American Indian / Alaska Native; Media Technology; Risk Reduction
Community Health and Preventive Medicine | Health and Physical Education | Public Health Education and Promotion
Across the developmental spectrum, American Indian and Alaska Native (AI/AN) adolescents and young adults experience considerable behavioral and mental health disparities, including substance abuse, depression, and engagement in sexual behaviors which enhance risk of pregnancy and sexually transmitted infections. Health-focused interventions utilizing digital and media technology hold significant promise among tribal communities, as they have the capacity to eliminate geography-based barriers. Utilizing a sample of 210 self-identified AI/AN students attending tribal colleges, this study identified the most effective technologies and intervention strategies, as well as health seeking patterns and preferences, which may impact implementation and sustainable use in tribal settings. The use of technology was both diverse and pervasive among AI/AN young adults, mirroring or exceeding patterns of young adults from the broader population. These data suggest that technology-based interventions may effectively deliver information, resources, and behavior change tools to AI/AN young adults, particularly when reflecting their unique worldviews and social contexts.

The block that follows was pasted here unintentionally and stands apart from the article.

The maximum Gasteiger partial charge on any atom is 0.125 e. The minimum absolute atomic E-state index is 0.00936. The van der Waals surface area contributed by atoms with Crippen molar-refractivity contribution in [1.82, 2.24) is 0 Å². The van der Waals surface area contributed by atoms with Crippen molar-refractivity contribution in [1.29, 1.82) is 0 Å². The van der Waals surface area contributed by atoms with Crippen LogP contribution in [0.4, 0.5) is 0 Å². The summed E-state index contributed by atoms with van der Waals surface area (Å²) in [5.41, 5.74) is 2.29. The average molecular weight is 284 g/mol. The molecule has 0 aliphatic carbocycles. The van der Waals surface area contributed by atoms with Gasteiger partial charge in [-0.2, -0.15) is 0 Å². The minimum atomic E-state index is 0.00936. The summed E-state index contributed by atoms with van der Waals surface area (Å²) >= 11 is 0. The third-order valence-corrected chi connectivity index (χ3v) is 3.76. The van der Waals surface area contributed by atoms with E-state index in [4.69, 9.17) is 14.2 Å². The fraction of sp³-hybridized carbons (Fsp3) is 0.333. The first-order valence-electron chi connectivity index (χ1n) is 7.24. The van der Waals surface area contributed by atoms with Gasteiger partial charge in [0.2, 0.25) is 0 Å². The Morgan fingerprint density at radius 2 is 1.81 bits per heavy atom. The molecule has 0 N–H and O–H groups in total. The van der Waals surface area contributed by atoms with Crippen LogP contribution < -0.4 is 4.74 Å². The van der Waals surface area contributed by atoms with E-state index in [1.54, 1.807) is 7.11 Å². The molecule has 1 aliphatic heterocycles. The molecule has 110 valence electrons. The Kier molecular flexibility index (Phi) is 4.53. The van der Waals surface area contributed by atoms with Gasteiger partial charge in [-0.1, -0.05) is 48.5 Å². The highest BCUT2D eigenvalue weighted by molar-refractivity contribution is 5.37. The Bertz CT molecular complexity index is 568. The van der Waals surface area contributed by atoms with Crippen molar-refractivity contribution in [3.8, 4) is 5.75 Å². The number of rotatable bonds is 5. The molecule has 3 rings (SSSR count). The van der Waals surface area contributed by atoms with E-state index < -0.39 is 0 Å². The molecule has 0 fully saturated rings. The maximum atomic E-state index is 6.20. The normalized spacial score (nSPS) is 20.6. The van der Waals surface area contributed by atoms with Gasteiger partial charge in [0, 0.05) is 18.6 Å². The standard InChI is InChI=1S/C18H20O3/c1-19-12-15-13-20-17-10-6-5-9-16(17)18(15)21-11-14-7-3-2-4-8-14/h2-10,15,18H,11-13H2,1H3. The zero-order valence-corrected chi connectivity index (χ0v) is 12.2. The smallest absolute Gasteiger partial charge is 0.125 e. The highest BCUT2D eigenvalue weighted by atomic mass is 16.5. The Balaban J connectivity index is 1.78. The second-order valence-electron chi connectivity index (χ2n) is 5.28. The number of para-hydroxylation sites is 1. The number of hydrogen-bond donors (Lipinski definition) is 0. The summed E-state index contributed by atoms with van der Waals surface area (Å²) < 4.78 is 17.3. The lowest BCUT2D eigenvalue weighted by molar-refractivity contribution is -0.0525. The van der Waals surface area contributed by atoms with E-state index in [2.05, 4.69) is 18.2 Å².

Sabato, Todd M.
"Utilization of Media-Driven Technology for Health Promotion and Risk Reduction among American Indian and Alaska Native Young Adults: An Exploratory Study,"
Journal of Health Disparities Research and Practice: Vol. 12
, Article 4.
Available at: https://digitalscholarship.unlv.edu/jhdrp/vol12/iss1/4